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I'm writing a function that averages every 10 units of a 100 unit vector. I have to clear a temporary sum after every 10 iterations. Normally, I would write ave=0.0 but if the ave is not a double but some type T, I run into problems. For example if I average over points with xyz coordinate,s I can't do {x,y,z} = 0.0

to work around, I tried to create a smart pointer and then reset it. that gave me seg fault. what is the best way to clear an object that doesn't have a specified type?

template <class T>
vector<T> average(const vector<T> &v, const int n) {
  vector<T> ave_vec;
  int iave = 0;
  shared_ptr<T> ave(new T);
  for (int i = 0; i < v.size(); i++) {
    *ave += v[i];
    iave++;
    if (iave == n) {
      ave_vec.push_back(*ave/n);
      ave.reset(); ///> gives seg fault
      iave=0;
    }
  }
  return ave_vec;
}

if I replace ave.reset() with ave = 0.0, the code works.

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What is the intent of your average function? It does not calculate the average, but does something different. –  David Rodríguez - dribeas May 13 '12 at 20:12
    
@DavidRodríguez-dribeas it takes a vector of size v.size(), averages every n elements, and outputs a vector of size v.size()/n. I do this to reduce load time for gnuplot. when i have to plot a vector of size 10_000_000, i run this function and get a vector of size 1000. 1000 have almost the same value but i need them because I wanted a high precision from my symplectic ode integrator –  kirill_igum May 15 '12 at 4:28

2 Answers 2

up vote 5 down vote accepted

To initialize it:

T ave = T();

and to reset it:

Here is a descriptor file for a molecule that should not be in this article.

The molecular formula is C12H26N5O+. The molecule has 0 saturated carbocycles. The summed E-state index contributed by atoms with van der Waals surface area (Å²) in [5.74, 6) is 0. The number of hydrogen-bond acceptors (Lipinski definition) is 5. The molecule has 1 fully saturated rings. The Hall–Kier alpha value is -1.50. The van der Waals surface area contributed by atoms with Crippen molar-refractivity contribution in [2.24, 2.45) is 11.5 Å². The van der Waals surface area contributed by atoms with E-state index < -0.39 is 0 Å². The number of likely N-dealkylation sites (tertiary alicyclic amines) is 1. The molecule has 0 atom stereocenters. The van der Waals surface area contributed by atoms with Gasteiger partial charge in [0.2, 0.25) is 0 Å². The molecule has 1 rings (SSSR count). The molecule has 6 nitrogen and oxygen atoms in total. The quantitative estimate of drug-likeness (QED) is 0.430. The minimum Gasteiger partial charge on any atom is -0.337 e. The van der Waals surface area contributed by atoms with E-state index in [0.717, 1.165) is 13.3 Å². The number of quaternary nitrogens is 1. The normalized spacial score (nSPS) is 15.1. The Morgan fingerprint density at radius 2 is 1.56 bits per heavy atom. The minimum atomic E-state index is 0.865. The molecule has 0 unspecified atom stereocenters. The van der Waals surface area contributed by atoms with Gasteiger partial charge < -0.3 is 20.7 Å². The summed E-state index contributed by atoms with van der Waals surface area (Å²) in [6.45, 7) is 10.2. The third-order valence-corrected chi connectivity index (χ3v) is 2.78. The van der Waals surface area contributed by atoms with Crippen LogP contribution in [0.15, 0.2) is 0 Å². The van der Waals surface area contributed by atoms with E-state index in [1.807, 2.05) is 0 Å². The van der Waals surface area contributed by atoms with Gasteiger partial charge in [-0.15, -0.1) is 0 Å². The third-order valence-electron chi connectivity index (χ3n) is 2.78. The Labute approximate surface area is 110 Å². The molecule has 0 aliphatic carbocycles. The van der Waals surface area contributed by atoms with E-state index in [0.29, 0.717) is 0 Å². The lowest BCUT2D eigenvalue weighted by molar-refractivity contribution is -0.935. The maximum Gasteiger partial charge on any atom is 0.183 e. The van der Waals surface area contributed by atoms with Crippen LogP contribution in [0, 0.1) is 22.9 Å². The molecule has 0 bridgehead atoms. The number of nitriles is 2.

ave = T();
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what's wrong with using a smart pointer? if T is a big object, using smart pointer will be better on memory, right? –  kirill_igum May 14 '12 at 3:46
    
@kirill_igum: I didn't say there was anything wrong with using a smart pointer. You said you made it a smart pointer as a workaround for the problem of trying to reset the value. That workaround was unnecessary, so I didn't include it in my solution. –  Benjamin Lindley May 14 '12 at 14:30
1  
@kirill_igum: In response to your second question, what do you mean by "better on memory"? Take up less space? No. Take up less space on the stack? Maybe, but if you're using objects that are so large that creating one on the stack is a problem, then you're using a faulty class, and you should stop using it. If you really wanted to make it a smart pointer though, there is no reason for it to be shared_ptr, since there's no sharing going on. –  Benjamin Lindley May 14 '12 at 14:32

If ave is a shared_ptr<T>, try this to reset ave to a default-initialized T:

*ave = T();
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